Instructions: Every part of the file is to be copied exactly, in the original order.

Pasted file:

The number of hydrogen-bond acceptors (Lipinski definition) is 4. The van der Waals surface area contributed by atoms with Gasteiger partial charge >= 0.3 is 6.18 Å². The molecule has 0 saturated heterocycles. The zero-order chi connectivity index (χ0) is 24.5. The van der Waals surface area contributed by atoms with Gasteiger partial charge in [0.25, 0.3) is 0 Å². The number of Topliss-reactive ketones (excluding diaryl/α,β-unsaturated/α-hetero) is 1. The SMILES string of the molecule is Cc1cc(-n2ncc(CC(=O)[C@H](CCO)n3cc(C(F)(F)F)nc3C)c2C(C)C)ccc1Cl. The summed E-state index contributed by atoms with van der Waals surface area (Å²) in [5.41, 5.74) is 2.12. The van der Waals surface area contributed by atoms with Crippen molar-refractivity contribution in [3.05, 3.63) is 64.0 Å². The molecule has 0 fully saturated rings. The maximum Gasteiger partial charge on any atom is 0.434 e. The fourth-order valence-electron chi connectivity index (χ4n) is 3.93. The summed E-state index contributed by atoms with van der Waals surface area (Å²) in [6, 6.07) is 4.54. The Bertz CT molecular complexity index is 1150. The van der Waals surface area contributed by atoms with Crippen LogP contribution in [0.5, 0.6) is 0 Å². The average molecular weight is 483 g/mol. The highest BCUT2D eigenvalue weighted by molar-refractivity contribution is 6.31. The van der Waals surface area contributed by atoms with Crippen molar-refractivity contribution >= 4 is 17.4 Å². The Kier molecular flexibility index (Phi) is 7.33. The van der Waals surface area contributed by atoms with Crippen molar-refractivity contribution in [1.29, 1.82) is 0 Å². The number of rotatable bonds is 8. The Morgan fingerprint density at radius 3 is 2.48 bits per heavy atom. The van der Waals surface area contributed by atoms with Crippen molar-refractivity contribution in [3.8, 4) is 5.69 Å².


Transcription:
The number of hydrogen-bond acceptors (Lipinski definition) is 4. The van der Waals surface area contributed by atoms with Gasteiger partial charge >= 0.3 is 6.18 Å². The molecule has 0 saturated heterocycles. The zero-order chi connectivity index (χ0) is 24.5. The van der Waals surface area contributed by atoms with Gasteiger partial charge in [0.25, 0.3) is 0 Å². The number of Topliss-reactive ketones (excluding diaryl/α,β-unsaturated/α-hetero) is 1. The SMILES string of the molecule is Cc1cc(-n2ncc(CC(=O)[C@H](CCO)n3cc(C(F)(F)F)nc3C)c2C(C)C)ccc1Cl. The summed E-state index contributed by atoms with van der Waals surface area (Å²) in [5.41, 5.74) is 2.12. The van der Waals surface area contributed by atoms with Crippen molar-refractivity contribution in [3.05, 3.63) is 64.0 Å². The molecule has 0 fully saturated rings. The maximum Gasteiger partial charge on any atom is 0.434 e. The fourth-order valence-electron chi connectivity index (χ4n) is 3.93. The summed E-state index contributed by atoms with van der Waals surface area (Å²) in [6, 6.07) is 4.54. The Bertz CT molecular complexity index is 1150. The van der Waals surface area contributed by atoms with Crippen LogP contribution in [0.5, 0.6) is 0 Å². The average molecular weight is 483 g/mol. The highest BCUT2D eigenvalue weighted by molar-refractivity contribution is 6.31. The van der Waals surface area contributed by atoms with Crippen molar-refractivity contribution >= 4 is 17.4 Å². The Kier molecular flexibility index (Phi) is 7.33. The van der Waals surface area contributed by atoms with Crippen molar-refractivity contribution in [1.29, 1.82) is 0 Å². The number of rotatable bonds is 8. The Morgan fingerprint density at radius 3 is 2.48 bits per heavy atom. The van der Waals surface area contributed by atoms with Crippen molar-refractivity contribution in [3.8, 4) is 5.69 Å².